OUR COUNTY AND ITS PEOPLE
DESCRIPTIVE AND BIOGRAPHICAL RECORD OF
PREPARED AND PUBLISHED UNDER THE AUSPICES OF
FALL RIVER NEWS
WITH THE ASSISTANCE OF
HON. ALANSON BORDEN
OF NEW BEDFORD
THE BOSTON HISTORY COMPANY, PUBLISHERS
Retyped for the web by Stephanie Anderson
Raynham. - This was the tenth town formed in Bristol county and was set off from Taunton April
2, 1731. It forms a part of the Twelfth Congressional District, with 2,459 legal voters, entitling the district
to one representative. The State census of 1895 gives the population as 1,518, and the number of registered voters
in 1897 was 295. the town contains three post-offices-- Judson, North Raynham and Raynham. The town is situated
in the northeast part of the county and is bounded on the north by Easton; on the east by Plymouth county; on the
south by Plymouth county and Berkley, and on the west by Berkley and Taunton.
The largest settlement in the town is Raynham Center, which contains a post office, the old Charles B. Gardner
tack factory, which is now the Diamond Tack and Nail Works; a shoe manufactory recently started by William O. Snow
and T. B. Johnson; two general stores, blacksmith and wheelwright shops, on e Congregational church, one school.
Some years ago the village was quite a shoe manufacturing center, but the business is practically abandoned, with
the exception of one factory mentioned above. There is a large saw mill and box-board factory about two miles northwest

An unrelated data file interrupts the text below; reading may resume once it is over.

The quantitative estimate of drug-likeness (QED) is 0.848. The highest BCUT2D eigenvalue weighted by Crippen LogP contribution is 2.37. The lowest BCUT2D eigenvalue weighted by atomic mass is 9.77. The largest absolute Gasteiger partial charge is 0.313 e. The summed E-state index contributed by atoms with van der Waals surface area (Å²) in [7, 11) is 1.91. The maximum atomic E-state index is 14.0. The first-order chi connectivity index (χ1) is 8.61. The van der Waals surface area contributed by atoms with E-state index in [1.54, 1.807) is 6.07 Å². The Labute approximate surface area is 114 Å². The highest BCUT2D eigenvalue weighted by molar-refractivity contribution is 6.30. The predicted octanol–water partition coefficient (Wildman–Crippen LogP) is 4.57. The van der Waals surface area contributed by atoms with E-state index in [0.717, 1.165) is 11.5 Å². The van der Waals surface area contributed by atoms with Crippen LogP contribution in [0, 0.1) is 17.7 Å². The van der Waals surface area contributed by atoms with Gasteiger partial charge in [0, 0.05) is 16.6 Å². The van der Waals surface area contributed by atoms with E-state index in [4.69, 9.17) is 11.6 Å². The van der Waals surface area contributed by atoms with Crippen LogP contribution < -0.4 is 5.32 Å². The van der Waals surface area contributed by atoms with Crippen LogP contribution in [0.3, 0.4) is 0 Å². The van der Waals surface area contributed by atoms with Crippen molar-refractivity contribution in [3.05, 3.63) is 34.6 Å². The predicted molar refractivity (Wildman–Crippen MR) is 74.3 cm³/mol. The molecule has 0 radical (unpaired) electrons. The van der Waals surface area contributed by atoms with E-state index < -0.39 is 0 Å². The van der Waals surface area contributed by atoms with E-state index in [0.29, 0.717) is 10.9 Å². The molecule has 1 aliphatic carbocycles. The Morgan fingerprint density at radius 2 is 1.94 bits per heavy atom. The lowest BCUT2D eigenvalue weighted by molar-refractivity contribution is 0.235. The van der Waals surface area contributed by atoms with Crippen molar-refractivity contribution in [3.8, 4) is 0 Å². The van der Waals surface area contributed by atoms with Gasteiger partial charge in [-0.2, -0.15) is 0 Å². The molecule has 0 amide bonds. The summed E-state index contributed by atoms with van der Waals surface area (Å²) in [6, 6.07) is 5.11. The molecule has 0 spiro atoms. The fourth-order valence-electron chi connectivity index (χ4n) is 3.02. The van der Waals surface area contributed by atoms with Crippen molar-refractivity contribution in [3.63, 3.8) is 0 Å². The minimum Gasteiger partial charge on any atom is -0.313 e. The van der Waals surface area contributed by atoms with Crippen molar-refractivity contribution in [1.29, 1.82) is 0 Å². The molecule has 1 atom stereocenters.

of the village, another two miles northeast, and another one and one half miles south, the latter operated by G.
B. and E. Williams. There is a saw mill two miles to the northeast of the village. The town-hall is located at
this point, a frame one story structure. In this is a library which is free and supported by individual subscriptions.
The Raynham Enterprise is a weekly newspaper, published by Samuel E. Fiske.
North Raynham is a hamlet in the north part containing two general stores, post-office, blacksmith and wheelwright
shops, a railroad station, two school houses, a Congregational church. The Brockton and Taunton electric railway
passes through the place, along the line of which the village is scattered. James R. Tracy operates a saw mill.
A short distance east of the place is a considerable settlement of colored people, who are mostly small farmers.
In the extreme southeast part of the town is a hamlet formerly called Taral, the name of the post-office now being
Judson. There is a Baptist church here and a school house, but no business interests.
As will be seen the town of Raynham is largely an agricultural district, the farmers being engaged in mixed farming,
market gardening, the raising of small fruits and the production of milk for market. Among the prominent farmers
are J. P. Spinney, Joseph Gregory, Andrew Hall, Nathan Shaw, Gustavue L. Dean, Braddock Fields, Charles D. Lincoln,
Edward H. Lincoln, David Dean, William S. Briggs, H. W. Crane, T. C. Hall, P. K. Dean, Henry Dean, Jesse King,
Bradford B. King.
The herring fishery has always been a prominent industry in Raynham. Two fishing privileges for the Taunton River
are sold each year, which in some years have brought $500 each, but in late years have brought much less. In 1897
the two sold for $150.
[Missing pages 202-203.]